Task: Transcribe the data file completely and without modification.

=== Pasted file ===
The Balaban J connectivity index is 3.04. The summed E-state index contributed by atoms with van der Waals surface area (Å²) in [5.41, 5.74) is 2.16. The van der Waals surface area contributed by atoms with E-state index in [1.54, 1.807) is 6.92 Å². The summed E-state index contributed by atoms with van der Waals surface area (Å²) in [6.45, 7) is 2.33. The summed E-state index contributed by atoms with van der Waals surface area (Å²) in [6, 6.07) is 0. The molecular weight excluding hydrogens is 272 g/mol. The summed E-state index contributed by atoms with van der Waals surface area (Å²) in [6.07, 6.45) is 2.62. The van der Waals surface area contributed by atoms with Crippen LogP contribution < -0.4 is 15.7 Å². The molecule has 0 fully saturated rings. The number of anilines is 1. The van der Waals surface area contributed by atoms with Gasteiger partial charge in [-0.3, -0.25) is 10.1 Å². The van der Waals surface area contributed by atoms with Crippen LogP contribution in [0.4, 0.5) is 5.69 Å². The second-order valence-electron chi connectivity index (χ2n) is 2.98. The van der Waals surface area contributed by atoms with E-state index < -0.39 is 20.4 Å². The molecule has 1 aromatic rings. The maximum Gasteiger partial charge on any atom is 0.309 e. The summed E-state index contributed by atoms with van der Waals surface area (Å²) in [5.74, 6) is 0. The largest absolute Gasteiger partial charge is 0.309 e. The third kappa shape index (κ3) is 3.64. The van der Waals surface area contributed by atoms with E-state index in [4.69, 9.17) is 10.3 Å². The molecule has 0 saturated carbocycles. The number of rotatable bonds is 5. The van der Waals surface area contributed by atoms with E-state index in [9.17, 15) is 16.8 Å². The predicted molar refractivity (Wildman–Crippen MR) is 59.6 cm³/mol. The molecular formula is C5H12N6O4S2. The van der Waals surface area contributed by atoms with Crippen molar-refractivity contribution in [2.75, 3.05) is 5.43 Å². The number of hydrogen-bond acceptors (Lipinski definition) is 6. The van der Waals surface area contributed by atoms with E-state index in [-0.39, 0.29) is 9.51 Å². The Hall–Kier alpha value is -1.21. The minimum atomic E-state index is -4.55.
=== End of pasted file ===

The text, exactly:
The Balaban J connectivity index is 3.04. The summed E-state index contributed by atoms with van der Waals surface area (Å²) in [5.41, 5.74) is 2.16. The van der Waals surface area contributed by atoms with E-state index in [1.54, 1.807) is 6.92 Å². The summed E-state index contributed by atoms with van der Waals surface area (Å²) in [6.45, 7) is 2.33. The summed E-state index contributed by atoms with van der Waals surface area (Å²) in [6, 6.07) is 0. The molecular weight excluding hydrogens is 272 g/mol. The summed E-state index contributed by atoms with van der Waals surface area (Å²) in [6.07, 6.45) is 2.62. The van der Waals surface area contributed by atoms with Crippen LogP contribution < -0.4 is 15.7 Å². The molecule has 0 fully saturated rings. The number of anilines is 1. The van der Waals surface area contributed by atoms with Gasteiger partial charge in [-0.3, -0.25) is 10.1 Å². The van der Waals surface area contributed by atoms with Crippen LogP contribution in [0.4, 0.5) is 5.69 Å². The second-order valence-electron chi connectivity index (χ2n) is 2.98. The van der Waals surface area contributed by atoms with E-state index < -0.39 is 20.4 Å². The molecule has 1 aromatic rings. The maximum Gasteiger partial charge on any atom is 0.309 e. The summed E-state index contributed by atoms with van der Waals surface area (Å²) in [5.74, 6) is 0. The largest absolute Gasteiger partial charge is 0.309 e. The third kappa shape index (κ3) is 3.64. The van der Waals surface area contributed by atoms with E-state index in [4.69, 9.17) is 10.3 Å². The molecule has 0 saturated carbocycles. The number of rotatable bonds is 5. The van der Waals surface area contributed by atoms with E-state index in [9.17, 15) is 16.8 Å². The predicted molar refractivity (Wildman–Crippen MR) is 59.6 cm³/mol. The molecular formula is C5H12N6O4S2. The van der Waals surface area contributed by atoms with Crippen molar-refractivity contribution in [2.75, 3.05) is 5.43 Å². The number of hydrogen-bond acceptors (Lipinski definition) is 6. The van der Waals surface area contributed by atoms with E-state index in [-0.39, 0.29) is 9.51 Å². The Hall–Kier alpha value is -1.21. The minimum atomic E-state index is -4.55.